* The Wolf and the Lamb
    A wolf comes upon a lamb and, in order to justify taking its life, accuses it of various misdemeanours, all of which the lamb proves to be impossible. Losing patience, the wolf says the offences must have been committed by someone else in the family and that it does not propose to delay its meal by enquiring any further. The morals drawn are that the tyrant can always find an excuse for his tyranny, and that the unjust will not listen to the reasoning of the innocent.

    * ...
    I remember the Fox and the Crow when they were published by DC Comics.

  4. #34

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    Quote Originally Posted by Greg View Post
    I'm doing a series of graphic novels based on Black mythology.

    https://www.amazon.com/Isnana-Were-S...ct_top?ie=UTF8



    Is'nana the Were-Spider is a horror, fantasy, coming of age book about the son of Anansi, the Spider God of Stories of West African and Caribbean folktales. Is'nana searches for his own place in the world while trying to live up to his father's legacy. I'm also using this book as a way to introduce readers to characters from Black mythology, ranging from African mythology and spirituality, Caribbean folktales, and African American stories given most school don't quite educate people in such figures.
    Some African tribes have a mythology as rich as that of the the Greeks-- the Yoruba and the Dahomeans are two that I've seen mentioned in reference books-- and would provide rich material for a new strain of epic fantasy, if a talented writer chose to make that his theme.

    Finnish-American writer Emil Petaja is largely forgotten now, but he used Finnish lore for at least a half-dozen science-fiction fantasies, often with extraterrestrials playing the parts of the "deities."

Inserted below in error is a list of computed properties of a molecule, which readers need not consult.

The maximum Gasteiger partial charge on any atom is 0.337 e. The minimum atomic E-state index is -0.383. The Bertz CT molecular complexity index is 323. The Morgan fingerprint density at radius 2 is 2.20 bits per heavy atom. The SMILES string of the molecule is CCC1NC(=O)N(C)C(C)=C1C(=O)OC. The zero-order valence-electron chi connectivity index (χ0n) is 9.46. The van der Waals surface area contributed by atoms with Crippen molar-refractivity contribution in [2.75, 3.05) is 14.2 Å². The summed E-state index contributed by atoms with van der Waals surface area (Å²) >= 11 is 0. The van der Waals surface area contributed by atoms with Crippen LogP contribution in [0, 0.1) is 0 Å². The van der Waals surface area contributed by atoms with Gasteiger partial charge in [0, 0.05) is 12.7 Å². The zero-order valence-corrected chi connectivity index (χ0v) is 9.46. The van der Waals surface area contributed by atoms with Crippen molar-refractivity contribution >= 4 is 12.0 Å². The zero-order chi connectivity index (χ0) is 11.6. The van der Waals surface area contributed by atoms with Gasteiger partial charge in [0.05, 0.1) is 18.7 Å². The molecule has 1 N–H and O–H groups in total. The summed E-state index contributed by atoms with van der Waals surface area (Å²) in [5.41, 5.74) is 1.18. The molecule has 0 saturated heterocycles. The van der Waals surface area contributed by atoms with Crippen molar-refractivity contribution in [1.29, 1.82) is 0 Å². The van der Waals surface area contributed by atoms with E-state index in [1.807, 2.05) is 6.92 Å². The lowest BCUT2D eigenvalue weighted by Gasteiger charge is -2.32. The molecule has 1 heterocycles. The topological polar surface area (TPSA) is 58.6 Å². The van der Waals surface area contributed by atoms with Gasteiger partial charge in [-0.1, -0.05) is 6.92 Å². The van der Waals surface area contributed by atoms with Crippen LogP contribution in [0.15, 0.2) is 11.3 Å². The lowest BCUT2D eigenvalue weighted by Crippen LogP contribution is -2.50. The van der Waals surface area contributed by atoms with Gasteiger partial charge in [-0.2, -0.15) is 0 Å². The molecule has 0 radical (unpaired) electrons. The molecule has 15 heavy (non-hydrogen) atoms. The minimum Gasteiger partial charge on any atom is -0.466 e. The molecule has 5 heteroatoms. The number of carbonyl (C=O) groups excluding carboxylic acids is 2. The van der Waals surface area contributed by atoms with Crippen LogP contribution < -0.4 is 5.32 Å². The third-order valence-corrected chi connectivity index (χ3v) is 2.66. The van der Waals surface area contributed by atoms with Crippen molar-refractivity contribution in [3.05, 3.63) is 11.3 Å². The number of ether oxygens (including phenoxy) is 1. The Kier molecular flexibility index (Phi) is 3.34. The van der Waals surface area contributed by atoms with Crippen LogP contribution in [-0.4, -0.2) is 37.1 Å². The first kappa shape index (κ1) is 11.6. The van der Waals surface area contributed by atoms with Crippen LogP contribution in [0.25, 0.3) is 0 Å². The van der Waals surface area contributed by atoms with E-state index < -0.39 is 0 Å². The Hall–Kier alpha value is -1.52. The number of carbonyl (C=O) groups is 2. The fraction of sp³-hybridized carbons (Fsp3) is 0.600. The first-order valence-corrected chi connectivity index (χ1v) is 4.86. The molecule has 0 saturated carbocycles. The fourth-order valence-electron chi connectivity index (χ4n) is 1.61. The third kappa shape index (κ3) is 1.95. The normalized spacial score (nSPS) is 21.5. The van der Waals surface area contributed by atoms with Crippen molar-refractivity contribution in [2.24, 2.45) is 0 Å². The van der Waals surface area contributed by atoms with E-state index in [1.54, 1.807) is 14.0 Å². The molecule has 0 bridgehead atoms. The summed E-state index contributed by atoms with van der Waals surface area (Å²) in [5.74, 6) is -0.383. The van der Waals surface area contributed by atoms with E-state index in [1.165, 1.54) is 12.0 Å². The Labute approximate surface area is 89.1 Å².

5. #35

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    Quote Originally Posted by Orunmila-Oni View Post
    Darkspellmaster, oh I love the Baku, I'm actually planning on using it in my own book at some point but haven't quite gotten there or figured out how/what context yet.
    Baku had a large role in one of the URUSEI YATSURA movies.

  6. #36

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    Quote Originally Posted by Agent Z View Post
    I do enjoy Wonder Woman's take on some myths and am a huge fan of Rick Riordan's work on mythology.

    Question are there any myths about people of non-divine heritage (that is no divine parents or ancestors) ascending to deity status?
    It's implied that in Oedipus at Colonus that the long-suffering ex-king attains some vague deific status when he passes from the world. Some accounts give Oedipus divine ancestors but it's not a consistent part of his mythos.

    In Genesis Enoch ascends to heaven without the pesky problem of dying. Whether one considers him a myth is up for grabs.

  7. #37
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    What would you guys are the best examples of "all myths are true" used in media?

  8. #38
    Mighty Member Greg's Avatar
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    Quote Originally Posted by Agent Z View Post
    What would you guys are the best examples of "all myths are true" used in media?
    American Gods and Anansi Boys for sure.
    Kickstarter for my comic Is'nana the Were-Spider, Vol 1 and 2!

    Horror/fantasy coming of age book about the son of Anansi the Spider seeking for his place in the world.